Take your son Isaac, your only one, whom you love,
and go to the land of Moriah.
There you shall offer him up as a holocaust
on a height that I will point out to you.
In the First Reading, Abraham offers his beloved son as a sacrifice to God. The Gospel Reading identifies Jesus as God’s beloved Son. The two readings together remind us that God offers his beloved Son as our sacrifice to God. Christ, our Passover lamb, is sacrificed for us. (1 Cor. 5:7).
And so the First Reading and the Gospel invite us to reflect on sacrifice. What is a sacrifice? And why would God want one, from Abraham or from us through Christ?
The first thing to see is that a sacrifice is a peculiar kind of gift.
In the case of ordinary gifts, which aren’t sacrifices, the person who gets the gift is the one who benefits from the gift-giving. That person has the thing given, and if that thing was good enough to give, it is a good thing to get too. So the gift-receiver is the primary beneficiary of ordinary gift-giving.
But a sacrifice is a different kind of gift. When one person gives something as a sacrifice, however great his gift is, in the giving of it he himself receives something of very great value. In sacrifice, the gift-giver is the primary beneficiary of gift-giving.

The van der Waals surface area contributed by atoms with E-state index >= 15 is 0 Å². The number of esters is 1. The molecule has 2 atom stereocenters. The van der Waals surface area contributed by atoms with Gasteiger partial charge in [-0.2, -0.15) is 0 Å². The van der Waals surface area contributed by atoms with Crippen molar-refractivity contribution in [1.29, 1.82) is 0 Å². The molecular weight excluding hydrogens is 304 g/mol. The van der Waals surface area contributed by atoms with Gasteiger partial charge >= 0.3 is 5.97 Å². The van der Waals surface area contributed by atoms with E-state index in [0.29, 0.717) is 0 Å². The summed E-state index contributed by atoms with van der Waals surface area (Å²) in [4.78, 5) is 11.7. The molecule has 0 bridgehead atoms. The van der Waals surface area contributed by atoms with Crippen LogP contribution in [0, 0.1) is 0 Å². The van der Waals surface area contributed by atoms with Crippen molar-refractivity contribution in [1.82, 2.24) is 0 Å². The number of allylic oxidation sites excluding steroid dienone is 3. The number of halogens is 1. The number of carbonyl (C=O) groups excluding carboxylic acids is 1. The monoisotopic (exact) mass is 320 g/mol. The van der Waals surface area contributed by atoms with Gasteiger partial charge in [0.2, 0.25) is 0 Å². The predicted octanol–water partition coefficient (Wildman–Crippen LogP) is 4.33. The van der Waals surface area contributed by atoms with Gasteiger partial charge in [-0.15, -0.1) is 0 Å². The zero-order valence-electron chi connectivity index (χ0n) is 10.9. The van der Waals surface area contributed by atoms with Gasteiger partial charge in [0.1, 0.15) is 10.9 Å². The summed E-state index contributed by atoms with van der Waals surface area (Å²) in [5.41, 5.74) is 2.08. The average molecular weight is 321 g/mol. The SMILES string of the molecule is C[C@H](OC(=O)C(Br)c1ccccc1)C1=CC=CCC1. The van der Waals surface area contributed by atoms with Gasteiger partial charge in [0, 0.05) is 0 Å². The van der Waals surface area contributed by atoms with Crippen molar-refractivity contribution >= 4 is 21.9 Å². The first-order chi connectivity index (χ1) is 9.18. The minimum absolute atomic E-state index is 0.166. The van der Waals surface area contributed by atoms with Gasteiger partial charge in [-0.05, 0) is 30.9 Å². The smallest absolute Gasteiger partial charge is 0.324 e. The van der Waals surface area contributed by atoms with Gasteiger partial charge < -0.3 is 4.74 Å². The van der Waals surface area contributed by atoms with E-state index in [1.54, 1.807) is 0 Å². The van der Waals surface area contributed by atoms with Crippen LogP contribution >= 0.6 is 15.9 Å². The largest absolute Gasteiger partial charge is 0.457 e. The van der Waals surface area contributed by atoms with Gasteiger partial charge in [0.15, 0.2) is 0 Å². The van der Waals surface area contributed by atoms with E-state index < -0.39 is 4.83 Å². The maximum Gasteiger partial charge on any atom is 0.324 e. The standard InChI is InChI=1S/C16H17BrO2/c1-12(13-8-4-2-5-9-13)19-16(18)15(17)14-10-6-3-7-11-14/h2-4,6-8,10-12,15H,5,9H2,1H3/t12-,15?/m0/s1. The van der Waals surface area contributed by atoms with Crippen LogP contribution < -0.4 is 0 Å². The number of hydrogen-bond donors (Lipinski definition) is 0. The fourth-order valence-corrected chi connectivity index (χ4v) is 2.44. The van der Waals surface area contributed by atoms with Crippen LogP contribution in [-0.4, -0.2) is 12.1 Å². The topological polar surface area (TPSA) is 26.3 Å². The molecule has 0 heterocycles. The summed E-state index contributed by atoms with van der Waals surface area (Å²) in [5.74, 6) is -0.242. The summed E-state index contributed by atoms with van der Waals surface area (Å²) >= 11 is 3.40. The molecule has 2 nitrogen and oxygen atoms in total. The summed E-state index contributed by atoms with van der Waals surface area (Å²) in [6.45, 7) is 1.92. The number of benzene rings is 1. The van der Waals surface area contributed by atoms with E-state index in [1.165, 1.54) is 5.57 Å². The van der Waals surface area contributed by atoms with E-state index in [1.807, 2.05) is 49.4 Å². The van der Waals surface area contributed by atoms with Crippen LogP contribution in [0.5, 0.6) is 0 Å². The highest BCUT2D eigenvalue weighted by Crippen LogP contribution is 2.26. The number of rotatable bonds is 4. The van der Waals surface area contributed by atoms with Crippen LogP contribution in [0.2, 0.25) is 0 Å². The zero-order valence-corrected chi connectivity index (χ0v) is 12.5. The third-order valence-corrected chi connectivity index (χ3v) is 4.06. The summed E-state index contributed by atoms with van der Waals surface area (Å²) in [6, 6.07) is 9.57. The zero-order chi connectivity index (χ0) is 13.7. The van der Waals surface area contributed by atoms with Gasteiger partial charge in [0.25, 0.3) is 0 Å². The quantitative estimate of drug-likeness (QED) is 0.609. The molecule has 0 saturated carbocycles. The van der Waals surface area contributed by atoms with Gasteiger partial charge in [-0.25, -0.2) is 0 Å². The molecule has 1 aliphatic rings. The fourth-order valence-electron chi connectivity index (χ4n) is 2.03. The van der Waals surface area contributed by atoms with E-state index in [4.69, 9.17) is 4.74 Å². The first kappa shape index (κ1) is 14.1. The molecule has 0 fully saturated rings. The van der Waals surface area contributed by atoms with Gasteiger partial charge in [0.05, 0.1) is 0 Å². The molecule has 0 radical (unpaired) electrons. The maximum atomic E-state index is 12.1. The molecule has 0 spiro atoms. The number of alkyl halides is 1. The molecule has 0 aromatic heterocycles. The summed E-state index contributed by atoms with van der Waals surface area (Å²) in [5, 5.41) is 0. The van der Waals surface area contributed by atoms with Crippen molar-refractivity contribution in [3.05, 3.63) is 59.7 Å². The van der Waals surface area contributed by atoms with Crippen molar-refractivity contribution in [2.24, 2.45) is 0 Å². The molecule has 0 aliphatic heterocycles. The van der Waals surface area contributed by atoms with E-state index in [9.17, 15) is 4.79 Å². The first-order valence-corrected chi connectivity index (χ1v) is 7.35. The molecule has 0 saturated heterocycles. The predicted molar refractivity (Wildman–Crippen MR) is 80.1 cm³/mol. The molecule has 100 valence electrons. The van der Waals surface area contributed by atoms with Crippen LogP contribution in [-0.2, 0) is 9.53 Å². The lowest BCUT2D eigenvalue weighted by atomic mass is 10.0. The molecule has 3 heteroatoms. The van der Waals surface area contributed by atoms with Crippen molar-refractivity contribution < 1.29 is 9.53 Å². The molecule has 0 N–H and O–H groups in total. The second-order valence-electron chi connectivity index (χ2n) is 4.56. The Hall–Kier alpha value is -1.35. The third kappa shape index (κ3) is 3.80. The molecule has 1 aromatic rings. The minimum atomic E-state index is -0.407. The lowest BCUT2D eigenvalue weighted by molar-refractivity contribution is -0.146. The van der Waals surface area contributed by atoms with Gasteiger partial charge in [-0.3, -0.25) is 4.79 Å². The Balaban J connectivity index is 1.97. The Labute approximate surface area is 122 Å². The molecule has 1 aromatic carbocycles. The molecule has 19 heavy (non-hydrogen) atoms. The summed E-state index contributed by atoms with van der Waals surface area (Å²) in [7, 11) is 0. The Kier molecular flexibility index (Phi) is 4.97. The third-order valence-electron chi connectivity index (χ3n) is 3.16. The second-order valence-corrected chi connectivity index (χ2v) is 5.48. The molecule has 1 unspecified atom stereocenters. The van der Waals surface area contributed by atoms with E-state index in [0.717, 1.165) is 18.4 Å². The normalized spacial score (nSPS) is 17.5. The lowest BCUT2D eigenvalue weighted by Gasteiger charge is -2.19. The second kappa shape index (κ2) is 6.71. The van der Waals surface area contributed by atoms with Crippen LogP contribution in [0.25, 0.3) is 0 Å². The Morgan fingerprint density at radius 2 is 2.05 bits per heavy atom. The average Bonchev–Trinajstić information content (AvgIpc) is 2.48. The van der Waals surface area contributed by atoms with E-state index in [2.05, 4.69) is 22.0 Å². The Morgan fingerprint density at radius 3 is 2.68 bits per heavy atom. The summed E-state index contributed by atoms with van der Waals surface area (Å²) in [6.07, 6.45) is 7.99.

To see this point, consider Maximilian Kolbe, who sacrificed his life for Franciszek Gajowniczek at Auschwitz.
The Nazis had randomly selected 10 prisoners to die, and Franciszek Gajowniczek was one of them. When he was picked, he cried out, “Oh, my poor wife! My poor children! I will never see them again!” But Maximilian Kolbe stepped forward and offered to take Franciszek’s place. Kolbe knew that the selected prisoners would be slowly starved to death in a dark and airless bunker. But Kolbe offered his life for that of his fellow prisoner anyway. Witnesses reported afterwards that Kolbe prayed and sang hymns until the end when his voice failed.
In his sacrifice, Kolbe became a person in whom the beauty of love shone so brightly that his story now illumines all who hear about it. He gave his life to give life to Franciszek, but he himself received far more than he gave. Who would not want to be as lovely a soul as Kolbe was?
And so God, who lacks for nothing, is glad to have the gift of our sacrifices, not because he gets something great from them, but because we do.
**From Saint Louis University